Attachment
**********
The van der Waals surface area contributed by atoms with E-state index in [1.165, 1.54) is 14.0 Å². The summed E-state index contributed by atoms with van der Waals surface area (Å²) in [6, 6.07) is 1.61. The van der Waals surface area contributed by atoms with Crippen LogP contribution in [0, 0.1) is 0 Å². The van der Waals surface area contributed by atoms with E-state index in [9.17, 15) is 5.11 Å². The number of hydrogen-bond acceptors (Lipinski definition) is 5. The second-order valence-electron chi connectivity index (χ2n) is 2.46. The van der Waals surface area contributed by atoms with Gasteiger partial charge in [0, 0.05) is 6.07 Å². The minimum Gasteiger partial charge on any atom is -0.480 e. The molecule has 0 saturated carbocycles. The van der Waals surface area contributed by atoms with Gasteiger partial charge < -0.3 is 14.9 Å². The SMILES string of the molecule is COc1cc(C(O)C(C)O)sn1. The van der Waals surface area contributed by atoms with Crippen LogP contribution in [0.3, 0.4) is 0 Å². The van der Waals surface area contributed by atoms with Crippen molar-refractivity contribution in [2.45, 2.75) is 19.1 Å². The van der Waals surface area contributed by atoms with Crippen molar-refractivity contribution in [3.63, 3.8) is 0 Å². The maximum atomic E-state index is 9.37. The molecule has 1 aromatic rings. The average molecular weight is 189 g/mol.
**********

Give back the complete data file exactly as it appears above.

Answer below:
The van der Waals surface area contributed by atoms with E-state index in [1.165, 1.54) is 14.0 Å². The summed E-state index contributed by atoms with van der Waals surface area (Å²) in [6, 6.07) is 1.61. The van der Waals surface area contributed by atoms with Crippen LogP contribution in [0, 0.1) is 0 Å². The van der Waals surface area contributed by atoms with E-state index in [9.17, 15) is 5.11 Å². The number of hydrogen-bond acceptors (Lipinski definition) is 5. The second-order valence-electron chi connectivity index (χ2n) is 2.46. The van der Waals surface area contributed by atoms with Gasteiger partial charge in [0, 0.05) is 6.07 Å². The minimum Gasteiger partial charge on any atom is -0.480 e. The molecule has 0 saturated carbocycles. The van der Waals surface area contributed by atoms with Gasteiger partial charge < -0.3 is 14.9 Å². The SMILES string of the molecule is COc1cc(C(O)C(C)O)sn1. The van der Waals surface area contributed by atoms with Crippen LogP contribution in [0.3, 0.4) is 0 Å². The van der Waals surface area contributed by atoms with Crippen molar-refractivity contribution in [2.45, 2.75) is 19.1 Å². The van der Waals surface area contributed by atoms with Crippen molar-refractivity contribution in [3.63, 3.8) is 0 Å². The maximum atomic E-state index is 9.37. The molecule has 1 aromatic rings. The average molecular weight is 189 g/mol.